Christiansted National Historic Site

A view from the church steeple

The seven-acre Christiansted National Historic Site was first dedicated in 1952 as the Virgin Islands National Historic Site but was rechristened with the present name in 1961. Contained within the seven acres are several buildings of historical significance in the history of the Virgin Islands as Christiansted was the seat of government of the Danish West Indies from 1733 to 1917 (when the islands were sold to the United States).

All within a couple blocks of the waterfront in Christiansted are Fort Christiansvaern (built in 1738), Government House (built in 1747), the Danish West India and Guinea Company Warehouse (built in 1749), the Steeple Building (built in 1753), the Danish Custom House (built in 1844) and the Scale House (built in 1856). This is also the area of the waterfront where the local slave market took place.

From 1734 to 1755, the Danish West Indies and Guinea Company (a royal monopoly chartered primarily for trading in slaves) virtually crushed the economic life out of the colonists. Then the Danish crown bought the company in 1754 and the situation improved quickly. The years from 1760 to 1820 are known as "The Golden Age of St. Croix," a direct result of Danish Free Trade laws and the island's strategic position in the "Triangular Trade" (shipping sugar, rum and other products to European markets to be sold and the ships reloaded with manufactured goods for trade in West Africa for slaves taken to St. Croix...) The island's economy was tied to the fortunes of sugar in the world markets and that changed during the Napoleonic wars when sugar beets came into production. Then came the inevitable financial depression in the 1820's as sugar beet technology spread. Then came the emancipation of the slaves in 1848 and a long series of hurricanes and environmental disasters that Christiansted never recovered from. But the profits made between 1760 and 1820 are said to have been "legendary."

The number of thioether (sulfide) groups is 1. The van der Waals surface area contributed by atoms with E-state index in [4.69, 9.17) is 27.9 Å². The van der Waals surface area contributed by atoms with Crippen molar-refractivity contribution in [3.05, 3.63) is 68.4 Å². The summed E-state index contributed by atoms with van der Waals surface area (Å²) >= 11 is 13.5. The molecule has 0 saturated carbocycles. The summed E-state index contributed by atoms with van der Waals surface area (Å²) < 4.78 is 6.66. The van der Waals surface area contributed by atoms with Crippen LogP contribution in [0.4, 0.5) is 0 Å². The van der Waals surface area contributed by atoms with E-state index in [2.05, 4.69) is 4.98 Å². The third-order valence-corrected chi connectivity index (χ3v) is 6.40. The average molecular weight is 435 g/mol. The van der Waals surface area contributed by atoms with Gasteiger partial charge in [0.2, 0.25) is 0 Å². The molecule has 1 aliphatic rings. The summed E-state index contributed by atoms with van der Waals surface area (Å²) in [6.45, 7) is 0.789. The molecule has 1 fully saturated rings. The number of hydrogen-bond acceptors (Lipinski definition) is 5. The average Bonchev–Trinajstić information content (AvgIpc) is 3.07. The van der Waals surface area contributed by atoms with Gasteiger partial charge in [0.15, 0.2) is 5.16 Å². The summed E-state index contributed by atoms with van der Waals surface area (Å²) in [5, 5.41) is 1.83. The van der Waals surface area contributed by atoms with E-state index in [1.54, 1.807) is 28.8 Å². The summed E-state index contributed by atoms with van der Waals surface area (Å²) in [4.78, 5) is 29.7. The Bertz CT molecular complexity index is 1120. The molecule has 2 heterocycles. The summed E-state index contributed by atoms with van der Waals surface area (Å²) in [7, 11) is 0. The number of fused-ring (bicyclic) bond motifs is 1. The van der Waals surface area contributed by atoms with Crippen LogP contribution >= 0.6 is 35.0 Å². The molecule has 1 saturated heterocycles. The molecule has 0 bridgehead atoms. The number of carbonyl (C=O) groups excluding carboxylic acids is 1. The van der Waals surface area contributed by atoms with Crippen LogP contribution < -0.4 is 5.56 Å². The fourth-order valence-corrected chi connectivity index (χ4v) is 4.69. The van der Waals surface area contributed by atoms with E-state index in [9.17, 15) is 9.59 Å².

Today's National Historic Site was set aside as an initiative by local people to preserve and protect the historic structures and grounds and to interpret the economy and way of life that had existed under Danish rule. The Danes first claimed land in the New World in 1672 when they claimed the island of St. Thomas. They included St. John in 1717 but neither island gave them a large enough expanse of arable land to make the effort worthwhile. Then in 1733 the company bought St. Croix from the French and, after unsuccessfully putting down a slave rebellion on St. John, surveyed most of the island into 150-acre parcels perfect for the growing of sugar and similar tropical crops. Within a few years the population topped 10,000 (9,000 of them African slaves) and dozens of sugar factories were in operation. By 1850 more than 115,000 African slaves had come ashore at Christiansted's main wharf. The economy wasn't just about slaves either as there were almost as many Free Blacks as there were free whites, and in many cases blacks and whites practiced the same professions side-by-side. Christiansted was a true cultural melting pot where shared values of professionalism, skills and morality bound individuals of different race, ethnicity and social stature together.

Christiansted National Historical Site is open from 8:30 am to 4:30 pm every day except Thanksgiving and Christmas Days. Christiansted National Historical Site reflects the days of yesteryear when sugar, slaves and rum financed the building of stately colonial capitals.

Upper photo courtesy of Christine Hawks, CCA 2.0 License